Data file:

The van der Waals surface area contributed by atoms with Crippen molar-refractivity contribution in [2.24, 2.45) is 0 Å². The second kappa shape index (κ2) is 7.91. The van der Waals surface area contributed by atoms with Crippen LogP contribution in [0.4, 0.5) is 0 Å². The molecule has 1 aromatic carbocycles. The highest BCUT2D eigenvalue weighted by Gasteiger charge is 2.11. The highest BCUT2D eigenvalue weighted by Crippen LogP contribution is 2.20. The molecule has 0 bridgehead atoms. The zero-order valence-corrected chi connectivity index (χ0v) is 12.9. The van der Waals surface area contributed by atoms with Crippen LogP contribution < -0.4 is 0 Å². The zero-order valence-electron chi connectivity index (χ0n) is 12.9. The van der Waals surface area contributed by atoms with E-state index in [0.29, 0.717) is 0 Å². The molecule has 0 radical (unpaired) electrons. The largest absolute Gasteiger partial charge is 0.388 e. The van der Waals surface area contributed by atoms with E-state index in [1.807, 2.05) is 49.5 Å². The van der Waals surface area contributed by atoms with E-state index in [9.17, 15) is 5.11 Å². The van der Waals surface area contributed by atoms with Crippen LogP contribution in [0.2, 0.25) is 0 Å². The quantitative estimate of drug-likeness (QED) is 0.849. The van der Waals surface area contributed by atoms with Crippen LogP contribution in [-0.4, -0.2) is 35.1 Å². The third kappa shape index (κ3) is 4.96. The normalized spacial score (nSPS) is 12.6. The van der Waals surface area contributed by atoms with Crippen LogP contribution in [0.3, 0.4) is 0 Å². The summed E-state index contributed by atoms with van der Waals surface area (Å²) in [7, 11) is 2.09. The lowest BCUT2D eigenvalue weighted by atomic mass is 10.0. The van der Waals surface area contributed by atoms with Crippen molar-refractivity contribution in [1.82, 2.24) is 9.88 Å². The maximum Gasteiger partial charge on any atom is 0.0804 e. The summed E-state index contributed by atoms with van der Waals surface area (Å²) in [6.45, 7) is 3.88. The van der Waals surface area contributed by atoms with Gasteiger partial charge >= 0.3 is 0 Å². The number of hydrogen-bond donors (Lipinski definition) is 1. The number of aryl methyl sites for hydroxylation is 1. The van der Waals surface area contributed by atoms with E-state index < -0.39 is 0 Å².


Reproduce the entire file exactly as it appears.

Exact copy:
The van der Waals surface area contributed by atoms with Crippen molar-refractivity contribution in [2.24, 2.45) is 0 Å². The second kappa shape index (κ2) is 7.91. The van der Waals surface area contributed by atoms with Crippen LogP contribution in [0.4, 0.5) is 0 Å². The molecule has 1 aromatic carbocycles. The highest BCUT2D eigenvalue weighted by Gasteiger charge is 2.11. The highest BCUT2D eigenvalue weighted by Crippen LogP contribution is 2.20. The molecule has 0 bridgehead atoms. The zero-order valence-corrected chi connectivity index (χ0v) is 12.9. The van der Waals surface area contributed by atoms with Crippen LogP contribution < -0.4 is 0 Å². The zero-order valence-electron chi connectivity index (χ0n) is 12.9. The van der Waals surface area contributed by atoms with E-state index in [0.29, 0.717) is 0 Å². The molecule has 0 radical (unpaired) electrons. The largest absolute Gasteiger partial charge is 0.388 e. The van der Waals surface area contributed by atoms with E-state index in [1.807, 2.05) is 49.5 Å². The van der Waals surface area contributed by atoms with E-state index in [9.17, 15) is 5.11 Å². The van der Waals surface area contributed by atoms with Crippen LogP contribution in [0.2, 0.25) is 0 Å². The quantitative estimate of drug-likeness (QED) is 0.849. The van der Waals surface area contributed by atoms with Crippen LogP contribution in [-0.4, -0.2) is 35.1 Å². The third kappa shape index (κ3) is 4.96. The normalized spacial score (nSPS) is 12.6. The van der Waals surface area contributed by atoms with Crippen LogP contribution in [0.3, 0.4) is 0 Å². The summed E-state index contributed by atoms with van der Waals surface area (Å²) in [7, 11) is 2.09. The lowest BCUT2D eigenvalue weighted by atomic mass is 10.0. The van der Waals surface area contributed by atoms with Crippen molar-refractivity contribution in [1.82, 2.24) is 9.88 Å². The maximum Gasteiger partial charge on any atom is 0.0804 e. The summed E-state index contributed by atoms with van der Waals surface area (Å²) in [6.45, 7) is 3.88. The van der Waals surface area contributed by atoms with Gasteiger partial charge >= 0.3 is 0 Å². The number of hydrogen-bond donors (Lipinski definition) is 1. The number of aryl methyl sites for hydroxylation is 1. The van der Waals surface area contributed by atoms with E-state index < -0.39 is 0 Å².